THE SON OF JOSEPH (LE FILS DE JOSEPH) (Eugène Green, 2016)
Film Society of Lincoln Center
Elinor Bunin Munroe Film Center, Howard Gilman Theater
144 West 65th St. between Eighth & Amsterdam Aves.
Opens Friday, January 13
Eugène Green returned to the New York Film Festival in 2016 with the glorious French satire / black comedy / biblical parable The Son of Joseph, a masterful blending of sound, image, and story that is as stunning to listen to as it is to watch. Newcomer Victor Ezenfis stars as Vincent, an intractable young teen who is desperate to discover who his father is, no matter how hard his single mother (Natacha Regnier), a nurse, tries to keep that information from him. “I don’t want to help people,” he says. “I love no one.” His sneaky ways finally reveal the man’s name, and Vincent tracks him down only to discover that the man, Oscar Pormenor (Mathieu Amalric), is a boorish, self-obsessed publisher who is cheating on his wife with his sexy secretary, Bernadette (Julia de Gasquet). At a party for his company’s latest book, The Predatory Mother, ever-so-chic critic Violette Tréfouille (Maria de Medeiros) mistakes Vincent for an up-and-coming novelist, with Oscar cluelessly declaring him the next Céline before finding out who the boy really is. Soon a disappointed Vincent is befriended by Oscar’s brother, Joseph (Fabrizio Rongione), but neither is aware of the connection. As Vincent is introduced to art and literature, he attempts to manipulate everyone around him in order to form the family he’s always wanted.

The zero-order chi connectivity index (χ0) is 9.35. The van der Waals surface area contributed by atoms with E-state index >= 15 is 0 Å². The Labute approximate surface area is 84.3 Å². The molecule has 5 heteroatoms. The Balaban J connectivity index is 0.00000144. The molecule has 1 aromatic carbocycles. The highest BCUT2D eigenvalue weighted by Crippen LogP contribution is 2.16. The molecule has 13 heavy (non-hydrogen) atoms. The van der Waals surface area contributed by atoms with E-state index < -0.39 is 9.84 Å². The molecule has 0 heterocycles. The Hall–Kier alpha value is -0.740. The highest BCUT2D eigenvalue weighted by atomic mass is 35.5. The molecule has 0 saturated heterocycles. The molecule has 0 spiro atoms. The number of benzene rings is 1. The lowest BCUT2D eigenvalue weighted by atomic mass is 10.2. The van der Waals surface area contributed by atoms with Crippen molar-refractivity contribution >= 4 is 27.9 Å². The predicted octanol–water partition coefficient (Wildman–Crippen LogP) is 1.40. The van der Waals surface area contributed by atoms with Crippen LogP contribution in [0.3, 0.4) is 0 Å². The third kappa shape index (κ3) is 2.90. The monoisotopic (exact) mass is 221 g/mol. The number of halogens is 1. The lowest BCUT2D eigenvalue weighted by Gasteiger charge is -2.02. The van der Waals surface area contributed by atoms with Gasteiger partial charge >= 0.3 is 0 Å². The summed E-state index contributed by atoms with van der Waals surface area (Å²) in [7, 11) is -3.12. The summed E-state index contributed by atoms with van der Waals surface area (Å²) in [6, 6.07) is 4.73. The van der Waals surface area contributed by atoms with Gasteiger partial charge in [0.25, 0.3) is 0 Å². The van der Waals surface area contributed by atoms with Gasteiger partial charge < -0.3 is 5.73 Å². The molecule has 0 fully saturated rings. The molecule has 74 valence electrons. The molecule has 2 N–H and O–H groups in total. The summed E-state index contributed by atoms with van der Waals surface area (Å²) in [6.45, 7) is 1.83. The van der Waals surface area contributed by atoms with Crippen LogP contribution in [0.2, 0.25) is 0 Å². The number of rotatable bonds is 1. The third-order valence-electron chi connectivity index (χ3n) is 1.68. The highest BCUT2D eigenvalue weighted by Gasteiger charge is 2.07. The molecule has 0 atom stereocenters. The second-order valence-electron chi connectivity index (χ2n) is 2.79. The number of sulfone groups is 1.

Green, an American expatriate living and working in France — and who appears in the film as the grizzled hotel concierge — divides The Son of Joseph into five chapters named for major biblical events, including “The Sacrifice of Abraham,” “The Golden Calf,” and “The Flight to Egypt.” Vincent is mesmerized by a poster in his room of Caravaggio’s “The Sacrifice of Isaac”; at the Louvre, Joseph shows him religious paintings such as Philippe de Champaigne’s “The Dead Christ” and Georges de la Tour’s “Joseph the Carpenter.” Ever the absurdist, Green (Toutes les nuits, Le monde vivant) turns to the surreal for the finale, which features a revelation that elicited an audible gasp of wonder from the audience when I saw it, an exhalation in which I heartily participated. As in 2014’s architectural wonder La Sapienza, which also starred Rongione, each frame is composed like a work of art, courtesy of longtime Green cinematographer Raphaël O’Byrne, along with editor Valérie Loiseleux, set designer Paul Rouschop, and costume designer Agnès Noden. The entrancing color schemes and long two-shots in addition to spectacular sound by Benoît De Clerck immerse you in Green’s unique and unusual fantasy world.
The actors, who speak in Green’s trademark overly mannered and stiff style, occasionally look directly into the camera, speaking lines to the viewer, but The Son of Joseph, coproduced by Jean-Pierre and Luc Dardenne, never gets preachy. It’s a bizarrely entertaining tale of family, of fathers and sons, and mothers and sons, where all the details matter. Inside a church, Vincent witnesses musical ensemble Le Poème Harmonique perform a work in Latin by Domenico Mazzocchi about a mother dealing with the death of her son. Earlier, when Vincent turns down a friend’s offer to join his sperm-selling operation, it’s not merely because he might find the job distasteful; deep down, he doesn’t want any other kid to go through life not knowing who his father is. He might say, “I don’t want to help people. I love no one.” But he proves himself wrong in this stunner.